Mack enjoyed learning about erosion with our backyard project a couple of days ago so I decided to follow it up with another ‘erosion-inspired’ science experiment. We used ice, epsom salt and watercolors to explore the effects of combining these ingredients.
I froze some blocks of ice in tupperware containers so that they were about 2 inches thick. This worked well and allowed Mack to play with it for a while before really melting, however a thin sheet of ice would have probably exhibited the science a bit better. Aside from the ice, you really only need some salt; you could use any kind of salt, kosher, table, epsom etc., we chose to use epsom just because it was different and I happened to have a lot on hand! We chose to use these new glittery watercolors to paint our ice but food coloring and water or liquid watercolors would work just as well. This activity can get a bit messy so doing it inside of a bin or on a baking sheet will make clean-up the easiest!
Mack started by sprinkling the salt on the ice blocks and rubbing it around the ice. This was a nice sensory experience in and of itself!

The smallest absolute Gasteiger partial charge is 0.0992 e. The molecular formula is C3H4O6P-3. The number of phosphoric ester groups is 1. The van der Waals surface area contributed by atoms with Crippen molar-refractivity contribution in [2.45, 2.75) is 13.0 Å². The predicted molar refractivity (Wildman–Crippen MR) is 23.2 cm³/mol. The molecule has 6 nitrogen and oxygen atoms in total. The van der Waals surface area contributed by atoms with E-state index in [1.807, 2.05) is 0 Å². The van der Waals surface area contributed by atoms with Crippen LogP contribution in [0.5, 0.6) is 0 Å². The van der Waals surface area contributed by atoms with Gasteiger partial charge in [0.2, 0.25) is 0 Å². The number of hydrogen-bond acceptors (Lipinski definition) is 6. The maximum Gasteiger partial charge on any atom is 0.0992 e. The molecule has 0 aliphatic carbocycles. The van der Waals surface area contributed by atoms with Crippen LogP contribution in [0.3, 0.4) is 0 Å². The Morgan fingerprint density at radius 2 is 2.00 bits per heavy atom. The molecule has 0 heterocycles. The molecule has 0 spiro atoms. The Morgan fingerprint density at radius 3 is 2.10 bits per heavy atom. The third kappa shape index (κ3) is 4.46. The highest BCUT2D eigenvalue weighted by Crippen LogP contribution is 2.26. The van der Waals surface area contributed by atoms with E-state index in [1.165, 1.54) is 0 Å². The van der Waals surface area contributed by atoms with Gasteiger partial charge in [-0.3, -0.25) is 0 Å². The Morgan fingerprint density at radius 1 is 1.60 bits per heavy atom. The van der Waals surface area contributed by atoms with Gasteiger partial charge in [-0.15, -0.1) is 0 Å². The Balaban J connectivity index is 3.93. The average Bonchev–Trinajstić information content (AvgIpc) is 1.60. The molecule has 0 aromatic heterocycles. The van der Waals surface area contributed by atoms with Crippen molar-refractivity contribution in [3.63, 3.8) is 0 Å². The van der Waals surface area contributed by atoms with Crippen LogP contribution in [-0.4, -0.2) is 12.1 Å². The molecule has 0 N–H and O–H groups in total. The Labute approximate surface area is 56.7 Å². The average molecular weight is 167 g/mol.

Once the ice blocks were covered in salt we began to see some reactions. The salt started to create holes in the ice along with what we called creeks. Our previous experiment focused on soil erosion and how running water exposed tree roots, we compared this experiment by finding creeks and areas of running water within our blocks of ice. I didn’t get into the specifics of why salt melts ice with Mack because he is only 3, but in case you are curious it is because the salt lowers the freezing point of the water. Funny enough at the same time it makes the water (ice) colder which is why it is used in ice cream makers!
It is a little difficult to see the holes in the ice without any color to serve as contrast. This is why we painted our ice once the salt had started to melt the blocks. Mack loves to paint and has been dying to use these new paints that we bought, mostly because he also really loves glitter and these are sparkly watercolors 🙂
You can see in these pictures the difference the paint makes in what you are able to observe!
Not only was this fun but the ice blocks were actually beautiful and the experiment kept Mack occupied for almost an hour!! And while the salt is melting the ice, like I mentioned before at the same time it keeps it colder, so the ice blocks did not melt within that whole hour allowing him to play with them for as long as he wanted to!